Very little compares to a really good show of autumn leaf colour. In our mild, temperate climate, we rarely experience the extravagant displays that North Americans enjoy, however we do have enough varieties of trees and shrubs available that will help us to orchestrate our own end of the season finale worthy of any American landscape.
The native European spindle, Euonymus Europaeus, thrives on alkaline soils and is common on the chalk downs of southern England and on limestone hills and vales. Preferring full sun and freely draining soils, it is tolerant of winds and hard frosts. Whilst it can be found in the shrubby lower canopy of ash, beech or yew woodland, the leaves will be at their most colourful in an open, sunny position. The one situation it will not tolerate is boggy, waterlogged ground.
As winter approaches these small trees/shrubs shake off their previously plain appearance, as the leaves burn red and purple and the bright, jewel-like fruits that gleam in spinning cascades of pink and orange. The droplets provide pure, bright colour amid the drab branches of other deciduous shrubs and persist like hot embers long after the foliage has fallen.
The fruit is poisonous to humans, as are all parts of the plant. The toxic berries, however, have been put to good use. One traditional remedy for head lice, involved applying the crushed berries to the scalp. Referencing the plant’s poisonous nature, the name ‘euonymus’ may originate from Euonyme. In Greek mythology she was the mother of vengeance-wreaking goddesses, the Furies. In Europe, the branches were used for spinning raw wool – hence the imported name of spindle – while in Britain it was more commonly used to make toothpicks, knitting-needles and skewers.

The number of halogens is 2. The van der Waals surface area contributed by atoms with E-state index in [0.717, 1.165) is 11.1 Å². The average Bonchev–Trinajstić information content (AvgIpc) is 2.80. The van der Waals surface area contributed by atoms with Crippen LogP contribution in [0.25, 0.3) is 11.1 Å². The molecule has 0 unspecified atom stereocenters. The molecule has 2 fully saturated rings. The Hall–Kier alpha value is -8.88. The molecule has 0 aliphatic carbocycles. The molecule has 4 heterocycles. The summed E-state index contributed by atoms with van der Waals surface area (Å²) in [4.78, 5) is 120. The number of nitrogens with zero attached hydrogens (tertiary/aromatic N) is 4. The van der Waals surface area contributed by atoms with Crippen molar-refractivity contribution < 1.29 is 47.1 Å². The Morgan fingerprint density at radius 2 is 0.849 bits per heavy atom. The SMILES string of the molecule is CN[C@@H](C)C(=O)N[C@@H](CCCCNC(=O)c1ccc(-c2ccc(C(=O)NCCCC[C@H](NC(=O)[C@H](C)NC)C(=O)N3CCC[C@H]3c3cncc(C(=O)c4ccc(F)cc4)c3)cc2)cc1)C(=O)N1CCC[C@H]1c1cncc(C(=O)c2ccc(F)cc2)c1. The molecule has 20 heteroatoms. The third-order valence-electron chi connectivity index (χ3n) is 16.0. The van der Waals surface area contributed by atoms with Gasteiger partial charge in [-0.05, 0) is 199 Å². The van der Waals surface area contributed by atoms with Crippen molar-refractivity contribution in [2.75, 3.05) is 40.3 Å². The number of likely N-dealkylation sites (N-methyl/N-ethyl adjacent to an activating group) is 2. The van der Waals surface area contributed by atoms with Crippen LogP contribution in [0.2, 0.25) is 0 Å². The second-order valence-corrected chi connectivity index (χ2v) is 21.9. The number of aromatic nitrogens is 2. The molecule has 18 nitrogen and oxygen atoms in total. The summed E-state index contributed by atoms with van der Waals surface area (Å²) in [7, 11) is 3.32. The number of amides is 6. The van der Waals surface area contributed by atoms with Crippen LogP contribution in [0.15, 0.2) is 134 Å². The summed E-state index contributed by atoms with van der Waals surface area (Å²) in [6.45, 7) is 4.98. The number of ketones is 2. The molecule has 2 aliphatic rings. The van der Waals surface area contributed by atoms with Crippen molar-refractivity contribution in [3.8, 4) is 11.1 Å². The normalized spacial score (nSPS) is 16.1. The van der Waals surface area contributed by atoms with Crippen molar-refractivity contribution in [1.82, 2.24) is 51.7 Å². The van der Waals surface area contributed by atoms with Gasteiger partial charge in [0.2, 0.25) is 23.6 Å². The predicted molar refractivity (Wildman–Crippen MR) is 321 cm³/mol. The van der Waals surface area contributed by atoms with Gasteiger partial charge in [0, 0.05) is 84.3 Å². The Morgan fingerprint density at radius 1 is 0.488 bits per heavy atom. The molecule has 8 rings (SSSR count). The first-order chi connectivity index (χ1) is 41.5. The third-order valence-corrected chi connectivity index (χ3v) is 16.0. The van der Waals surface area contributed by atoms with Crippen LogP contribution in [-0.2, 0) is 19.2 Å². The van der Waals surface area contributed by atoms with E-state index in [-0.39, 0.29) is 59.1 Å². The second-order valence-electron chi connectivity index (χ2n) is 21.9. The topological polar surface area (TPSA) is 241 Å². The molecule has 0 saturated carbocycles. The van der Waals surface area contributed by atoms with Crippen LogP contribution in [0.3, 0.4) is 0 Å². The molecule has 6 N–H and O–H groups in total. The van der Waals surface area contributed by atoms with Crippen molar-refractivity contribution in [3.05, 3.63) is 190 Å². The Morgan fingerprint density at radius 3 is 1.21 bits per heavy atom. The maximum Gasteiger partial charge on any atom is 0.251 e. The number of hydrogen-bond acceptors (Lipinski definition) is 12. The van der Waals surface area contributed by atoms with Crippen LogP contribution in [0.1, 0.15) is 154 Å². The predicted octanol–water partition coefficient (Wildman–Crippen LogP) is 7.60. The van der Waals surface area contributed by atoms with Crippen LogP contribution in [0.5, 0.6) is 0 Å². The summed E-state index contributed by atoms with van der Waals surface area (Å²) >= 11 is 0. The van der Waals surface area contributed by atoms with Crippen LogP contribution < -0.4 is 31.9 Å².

The bright fruits are often initially seen dangling below a mantle of colourful leaves. Before it falls, the spindle tree’s foliage has one of the most impressive transformations in the British landscape. It turns from an unobtrusive dark green to a bright pinkish red with splashes of purple and hints of orange. ‘Red Cascade’, a cultivar of Euonymus Europaeus, has the brightest and perhaps best colour for this time of year of any plant. It has also earned it an Award of Garden Merit from the Royal Horticultural Society.
Spindle trees need little work. They form a naturally balanced and well branching framework. Little pruning is required, removing only dead, diseased or crossing and rubbing branches, or branches that are growing in an awkward place. Ideally, spindle trees are grown where there is an unobstructed view of them in winter. The centre of an island bed is a good location, where its summer foliage offers a useful green foil for tall flowering herbaceous perennials. A winter border with bright-stemmed winter dogwoods Cornus alba, Cornus sericea and Cornus sanguinea, is another good site.
Euonymus europaeus ‘Red Cascade’ is inconspicuous for most of the year, although its foliage makes a pleasant backdrop for other flowering plants. What will set it apart in autumn, is association with plants that will contrast with or complement its vibrant foliage. Some of the Miscanthus varieties work well and underplanting with spring bulbs is a nice way of extending the season of interest in the same area. The spindle tree is a fascinating plant, valued for its unique aesthetic qualities, wildlife-friendly properties and its many practical uses. It deserves a home in British gardens where the bright fruits and colouring leaves welcome the changing of the seasons and feed hungry birds.